Published: April 19th 2008April 18th 2008
This was after the rain blew over in Amalfi.
I am not a morning person by any means. Full sentences, coherent thoughts and clear vision usually don't set in until around 10:00 a.m. on a good day. Ma quando vado in gita
(But when I go on a short trip), no hour is too early to get a head start on the day.
This weekend, I left Florence at 6 a.m. on an early bird train to Rome with my friend Nicole, la mia amica preferita
from my italian class. We were shocked at our high levels of coordination and comprehension at such an ungodly hour and somehow managed to communicate with the non-english-speaking ticket window despite our obvious a.m. handicaps: "Noi vogliamo due biglietti economica per il treno a Napoli, SUBITO! Per favore?"
My mangled italian and Nicole's enthusiastic charades got the job done, and we boarded our train with time to spare. To our astonishment, we were wide awake by that time and chatted rather loudly the whole ride there.
Once in Rome, we bought a few snacks in the station (peach tea, yogurt and cookies), grabbed an italian newspaper and attempted to translate our horoscopes as we waited for our next
I Tre Amici
Nicole, Pam and I at a particularly scenic overview in Positano.
train. For some reason, we chose to sit on the ground below a flat screen TV that kept playing the same two commercials over and over. Now, I absolutely love foreign commercials; I never have any idea how what's on the screen coordinates with the product being advertised, and this was no exception. One commercial was for a set of speakers, advertised by a bunch of creepy ladies in white masks irish step-dancing on a skyscraper with glasses of champaign. The other was for the musical "Hair" and kept repeating the song, "This is the dawning of the age of Aquarius!" Those two commercials probably played 40 times each as we sat there, and the Aquarius song was stuck in my head for the rest of the weekend.
Our next stop was Naples, which I can accurately summarize in one word: INSANE. I had been told I would encounter this atmosphere, but the level of mass chaos even in the train station was impressive. Outside was even crazier: heavy traffic, people running in all directions and shouting at each other; honking horns and angry cab drivers; urban high-rises and dingy street-markets blocking our views. The only way to cross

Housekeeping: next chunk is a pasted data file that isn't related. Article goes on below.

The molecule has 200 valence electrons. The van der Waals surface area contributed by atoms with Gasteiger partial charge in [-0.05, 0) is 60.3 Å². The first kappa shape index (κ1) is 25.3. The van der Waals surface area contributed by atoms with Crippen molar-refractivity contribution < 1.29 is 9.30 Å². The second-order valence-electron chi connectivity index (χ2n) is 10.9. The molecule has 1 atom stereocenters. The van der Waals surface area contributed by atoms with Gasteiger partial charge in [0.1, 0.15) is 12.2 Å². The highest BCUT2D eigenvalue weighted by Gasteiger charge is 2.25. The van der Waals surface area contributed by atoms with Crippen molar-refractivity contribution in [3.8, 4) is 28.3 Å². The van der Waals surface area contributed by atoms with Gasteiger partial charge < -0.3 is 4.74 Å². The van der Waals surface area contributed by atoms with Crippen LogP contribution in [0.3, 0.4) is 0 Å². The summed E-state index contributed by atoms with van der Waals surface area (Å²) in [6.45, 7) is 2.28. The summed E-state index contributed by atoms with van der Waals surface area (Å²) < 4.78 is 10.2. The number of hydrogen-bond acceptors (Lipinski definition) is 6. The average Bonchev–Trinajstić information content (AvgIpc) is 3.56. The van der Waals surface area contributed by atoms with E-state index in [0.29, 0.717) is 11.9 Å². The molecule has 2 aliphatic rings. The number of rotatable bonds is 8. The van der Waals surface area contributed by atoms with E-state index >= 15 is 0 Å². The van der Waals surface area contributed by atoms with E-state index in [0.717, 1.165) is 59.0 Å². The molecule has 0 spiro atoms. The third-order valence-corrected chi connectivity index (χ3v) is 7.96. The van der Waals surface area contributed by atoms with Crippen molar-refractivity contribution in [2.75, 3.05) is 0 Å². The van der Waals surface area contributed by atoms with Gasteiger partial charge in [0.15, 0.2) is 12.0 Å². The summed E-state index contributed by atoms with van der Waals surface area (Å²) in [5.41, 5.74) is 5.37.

A typical scene one faces when rounding a corner in Sorrento.
the street in Naples is to close your eyes, pray hard and walk fast. Cars won't slow down unless you take the initiative to enter the street, even in the middle of intense traffic. We only braved one crossing, and not without a great deal of shrieking. We stayed long enough to eat a slice of delicious pizza at a corner pizzeria (Naples invented pizza, after all) and then ran back to the station to get the heck out of there.
This turned out to be more difficult than we expected. The impatient lady behind the ticket counter sold us tickets that clearly weren't train tickets. About the size of a credit card, we didn't know how to read them or make use of them. We asked several people, "Scusi!
Is this a train ticket? Perhaps a BUS? Where do we go?!" The person would then give us what they believed to be a very clear answer. We'd glance at each other awkwardly, smile and say, "Ah, grazie."
We'd walk away and ask each other, "Did you get a word of that?" to which the other would answer, "Nope!" Just another day in Naples, apparently. After asking six
Listen to the Lemon.
It is very wise. And huge.
or seven people, we finally figured out that we were holding metro tickets, and we found our way underground to the Sorrento-bound train.